Five emerging Jewish educators received the 2017 Covenant Foundation Pomegranate Prize today at the annual Pomegranate Prize breakfast event. The year’s cohort includes practitioners working in a variety of settings, from synagogue to summer camp and beyond, all dedicated to making a difference in the field of Jewish education.
The 2017 recipients are: Aliza Goodman, Director of Professional Development at The iCenter in Chicago, IL, Rabbi Alissa Forrest Miller, Associate Rabbi at Temple Isaiah in Lafayette, California, Rabbi Lev Meirowitz Nelson, Director of Education at T’ruah: The Rabbinic Call for Human Rights in New York, NY, Yoni Stadlin, Founding Director of Eden Village Camp in Putnam Valley, New York and Jane Tuv, Director of Programs for Russian-speaking Children and Families at JCC Manhattan’s Generation R department in New York City.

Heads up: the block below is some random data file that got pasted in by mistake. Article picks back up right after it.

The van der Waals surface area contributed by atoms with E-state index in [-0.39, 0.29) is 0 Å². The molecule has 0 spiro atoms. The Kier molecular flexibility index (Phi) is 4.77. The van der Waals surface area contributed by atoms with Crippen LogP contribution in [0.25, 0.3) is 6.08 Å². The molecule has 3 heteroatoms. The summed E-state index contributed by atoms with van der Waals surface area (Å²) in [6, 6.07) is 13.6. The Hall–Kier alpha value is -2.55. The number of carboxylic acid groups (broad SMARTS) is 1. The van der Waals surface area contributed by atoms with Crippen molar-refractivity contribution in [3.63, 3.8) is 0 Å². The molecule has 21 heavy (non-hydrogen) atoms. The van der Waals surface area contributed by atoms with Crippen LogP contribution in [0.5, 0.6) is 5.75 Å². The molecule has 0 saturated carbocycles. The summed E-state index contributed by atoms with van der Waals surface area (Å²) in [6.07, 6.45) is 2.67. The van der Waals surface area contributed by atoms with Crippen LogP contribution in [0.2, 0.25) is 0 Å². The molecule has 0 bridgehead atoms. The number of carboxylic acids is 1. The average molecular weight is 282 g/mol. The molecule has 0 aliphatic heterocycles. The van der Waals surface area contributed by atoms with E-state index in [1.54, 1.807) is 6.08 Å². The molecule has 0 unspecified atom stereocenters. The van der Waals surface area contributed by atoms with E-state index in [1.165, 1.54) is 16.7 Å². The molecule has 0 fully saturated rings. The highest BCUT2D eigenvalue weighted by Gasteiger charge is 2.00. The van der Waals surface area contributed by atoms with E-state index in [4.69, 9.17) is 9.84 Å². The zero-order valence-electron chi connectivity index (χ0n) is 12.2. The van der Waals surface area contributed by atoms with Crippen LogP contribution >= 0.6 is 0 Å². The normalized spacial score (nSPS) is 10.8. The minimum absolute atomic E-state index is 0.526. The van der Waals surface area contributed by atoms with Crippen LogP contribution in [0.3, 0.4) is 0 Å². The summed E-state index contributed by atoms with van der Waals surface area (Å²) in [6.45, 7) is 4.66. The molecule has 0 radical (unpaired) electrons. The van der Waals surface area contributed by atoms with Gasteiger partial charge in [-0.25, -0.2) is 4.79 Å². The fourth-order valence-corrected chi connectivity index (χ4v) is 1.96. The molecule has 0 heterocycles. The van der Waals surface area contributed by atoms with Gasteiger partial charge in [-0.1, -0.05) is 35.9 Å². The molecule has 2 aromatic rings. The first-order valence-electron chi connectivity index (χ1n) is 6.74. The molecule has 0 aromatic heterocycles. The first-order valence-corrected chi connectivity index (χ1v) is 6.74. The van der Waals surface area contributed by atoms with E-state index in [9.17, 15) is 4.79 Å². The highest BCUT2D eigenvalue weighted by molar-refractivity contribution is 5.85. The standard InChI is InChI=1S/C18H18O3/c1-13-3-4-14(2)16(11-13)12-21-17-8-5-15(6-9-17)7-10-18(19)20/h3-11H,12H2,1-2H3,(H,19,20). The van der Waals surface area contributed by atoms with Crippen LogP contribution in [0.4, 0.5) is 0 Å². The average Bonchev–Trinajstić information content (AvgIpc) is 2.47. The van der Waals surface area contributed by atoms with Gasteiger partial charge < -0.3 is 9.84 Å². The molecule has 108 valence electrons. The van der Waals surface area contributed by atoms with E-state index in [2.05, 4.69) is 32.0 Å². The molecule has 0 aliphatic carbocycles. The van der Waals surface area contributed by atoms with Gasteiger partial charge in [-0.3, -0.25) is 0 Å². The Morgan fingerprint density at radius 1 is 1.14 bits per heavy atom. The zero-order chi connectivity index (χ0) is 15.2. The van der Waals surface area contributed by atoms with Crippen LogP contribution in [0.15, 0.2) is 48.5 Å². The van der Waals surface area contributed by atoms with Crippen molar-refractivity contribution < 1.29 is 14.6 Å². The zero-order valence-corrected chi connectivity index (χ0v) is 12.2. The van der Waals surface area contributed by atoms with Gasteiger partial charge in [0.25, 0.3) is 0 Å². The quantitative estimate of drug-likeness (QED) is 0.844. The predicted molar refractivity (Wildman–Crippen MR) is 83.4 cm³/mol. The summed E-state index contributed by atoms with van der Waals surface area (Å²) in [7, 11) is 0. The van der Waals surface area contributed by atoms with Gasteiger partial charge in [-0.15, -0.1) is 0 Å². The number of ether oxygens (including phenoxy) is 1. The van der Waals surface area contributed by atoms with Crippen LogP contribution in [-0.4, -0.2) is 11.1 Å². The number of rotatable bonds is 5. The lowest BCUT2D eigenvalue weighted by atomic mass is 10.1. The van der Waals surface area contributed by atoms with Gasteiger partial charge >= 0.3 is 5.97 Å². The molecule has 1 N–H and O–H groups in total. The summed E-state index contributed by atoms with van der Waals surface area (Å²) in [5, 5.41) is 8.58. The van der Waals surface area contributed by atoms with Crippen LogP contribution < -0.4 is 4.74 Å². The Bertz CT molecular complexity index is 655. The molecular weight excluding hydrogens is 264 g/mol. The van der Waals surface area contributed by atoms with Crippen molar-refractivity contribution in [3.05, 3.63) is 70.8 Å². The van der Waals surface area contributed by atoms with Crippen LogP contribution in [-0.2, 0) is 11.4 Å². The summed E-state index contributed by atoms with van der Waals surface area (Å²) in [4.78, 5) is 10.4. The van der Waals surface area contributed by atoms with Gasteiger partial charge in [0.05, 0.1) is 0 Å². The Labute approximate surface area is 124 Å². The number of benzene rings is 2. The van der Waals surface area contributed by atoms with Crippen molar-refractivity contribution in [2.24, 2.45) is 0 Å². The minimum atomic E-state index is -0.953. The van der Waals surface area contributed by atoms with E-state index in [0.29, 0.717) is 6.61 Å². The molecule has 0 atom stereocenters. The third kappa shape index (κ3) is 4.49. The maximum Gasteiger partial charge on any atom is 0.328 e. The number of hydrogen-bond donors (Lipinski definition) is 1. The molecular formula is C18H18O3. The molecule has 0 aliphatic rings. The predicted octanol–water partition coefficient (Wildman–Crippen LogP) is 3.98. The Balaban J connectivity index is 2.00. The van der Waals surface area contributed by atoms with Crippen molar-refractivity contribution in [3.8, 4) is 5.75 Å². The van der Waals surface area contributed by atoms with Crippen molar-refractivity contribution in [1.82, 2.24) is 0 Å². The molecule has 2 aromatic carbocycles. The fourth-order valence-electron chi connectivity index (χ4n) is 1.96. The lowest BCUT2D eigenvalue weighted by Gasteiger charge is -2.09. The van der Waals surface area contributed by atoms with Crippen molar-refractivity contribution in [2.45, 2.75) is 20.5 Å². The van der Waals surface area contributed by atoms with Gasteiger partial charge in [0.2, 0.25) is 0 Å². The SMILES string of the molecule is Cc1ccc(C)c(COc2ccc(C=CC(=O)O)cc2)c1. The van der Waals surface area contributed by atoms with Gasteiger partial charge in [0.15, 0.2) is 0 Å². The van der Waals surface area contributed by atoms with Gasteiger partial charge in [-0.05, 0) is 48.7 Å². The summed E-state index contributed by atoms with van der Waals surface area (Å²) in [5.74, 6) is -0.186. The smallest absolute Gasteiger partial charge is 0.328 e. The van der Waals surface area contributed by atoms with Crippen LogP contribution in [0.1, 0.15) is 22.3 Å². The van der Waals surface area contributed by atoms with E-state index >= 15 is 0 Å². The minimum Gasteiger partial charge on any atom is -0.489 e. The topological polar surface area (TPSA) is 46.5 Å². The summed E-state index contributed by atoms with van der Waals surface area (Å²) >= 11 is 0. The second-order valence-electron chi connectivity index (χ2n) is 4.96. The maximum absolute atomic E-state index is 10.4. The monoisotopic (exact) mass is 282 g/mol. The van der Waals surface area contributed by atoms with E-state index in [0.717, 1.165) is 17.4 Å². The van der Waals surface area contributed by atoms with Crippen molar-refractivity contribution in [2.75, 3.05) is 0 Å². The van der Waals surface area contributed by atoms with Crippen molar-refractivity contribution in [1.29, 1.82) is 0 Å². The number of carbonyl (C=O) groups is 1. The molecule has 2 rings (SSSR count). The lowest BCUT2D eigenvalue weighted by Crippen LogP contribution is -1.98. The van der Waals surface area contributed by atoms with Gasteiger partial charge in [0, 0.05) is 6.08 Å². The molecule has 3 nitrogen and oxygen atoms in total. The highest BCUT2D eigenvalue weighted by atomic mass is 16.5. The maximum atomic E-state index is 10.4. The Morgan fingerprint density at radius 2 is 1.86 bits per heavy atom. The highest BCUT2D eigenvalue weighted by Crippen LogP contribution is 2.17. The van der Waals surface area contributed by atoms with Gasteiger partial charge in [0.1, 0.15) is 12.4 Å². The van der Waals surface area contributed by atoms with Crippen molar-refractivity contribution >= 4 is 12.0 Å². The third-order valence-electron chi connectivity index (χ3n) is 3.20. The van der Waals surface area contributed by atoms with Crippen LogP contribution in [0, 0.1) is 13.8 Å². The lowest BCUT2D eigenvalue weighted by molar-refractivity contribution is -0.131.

The Pomegranate Prize, inaugurated in 2011, is designed to honor rising leaders who have been in the field of Jewish education for up to ten years. By encouraging Prize recipients in their pursuits, enabling them to accelerate their professional development and amplify their impact on the field, The Covenant Foundation aims to nurture Pomegranate Prize recipients in an intentional way, and empower them to take risks and make a difference in the field of Jewish education.
The Prize stands next to The Covenant Award, which since 1991 has honored three exemplary Jewish educators each year for innovation and impact across Jewish education settings.